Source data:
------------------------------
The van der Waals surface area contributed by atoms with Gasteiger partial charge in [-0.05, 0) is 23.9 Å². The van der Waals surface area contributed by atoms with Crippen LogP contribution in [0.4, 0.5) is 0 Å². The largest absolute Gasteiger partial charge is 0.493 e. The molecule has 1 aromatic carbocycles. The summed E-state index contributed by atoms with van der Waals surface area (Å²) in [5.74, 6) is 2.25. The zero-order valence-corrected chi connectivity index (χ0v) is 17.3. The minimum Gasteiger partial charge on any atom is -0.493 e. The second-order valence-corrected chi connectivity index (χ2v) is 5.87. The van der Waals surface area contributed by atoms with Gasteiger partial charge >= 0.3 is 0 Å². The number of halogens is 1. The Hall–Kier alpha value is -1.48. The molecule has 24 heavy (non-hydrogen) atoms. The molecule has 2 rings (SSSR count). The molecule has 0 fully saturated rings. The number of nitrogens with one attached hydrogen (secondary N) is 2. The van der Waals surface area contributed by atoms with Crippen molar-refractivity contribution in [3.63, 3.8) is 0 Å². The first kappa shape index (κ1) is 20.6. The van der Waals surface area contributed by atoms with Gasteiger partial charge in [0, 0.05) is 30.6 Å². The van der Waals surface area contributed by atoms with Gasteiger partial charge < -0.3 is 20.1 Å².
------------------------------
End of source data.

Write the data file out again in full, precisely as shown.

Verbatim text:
The van der Waals surface area contributed by atoms with Gasteiger partial charge in [-0.05, 0) is 23.9 Å². The van der Waals surface area contributed by atoms with Crippen LogP contribution in [0.4, 0.5) is 0 Å². The largest absolute Gasteiger partial charge is 0.493 e. The molecule has 1 aromatic carbocycles. The summed E-state index contributed by atoms with van der Waals surface area (Å²) in [5.74, 6) is 2.25. The zero-order valence-corrected chi connectivity index (χ0v) is 17.3. The minimum Gasteiger partial charge on any atom is -0.493 e. The second-order valence-corrected chi connectivity index (χ2v) is 5.87. The van der Waals surface area contributed by atoms with Gasteiger partial charge >= 0.3 is 0 Å². The number of halogens is 1. The Hall–Kier alpha value is -1.48. The molecule has 24 heavy (non-hydrogen) atoms. The molecule has 2 rings (SSSR count). The molecule has 0 fully saturated rings. The number of nitrogens with one attached hydrogen (secondary N) is 2. The van der Waals surface area contributed by atoms with Crippen molar-refractivity contribution in [3.63, 3.8) is 0 Å². The first kappa shape index (κ1) is 20.6. The van der Waals surface area contributed by atoms with Gasteiger partial charge in [0, 0.05) is 30.6 Å². The van der Waals surface area contributed by atoms with Gasteiger partial charge < -0.3 is 20.1 Å².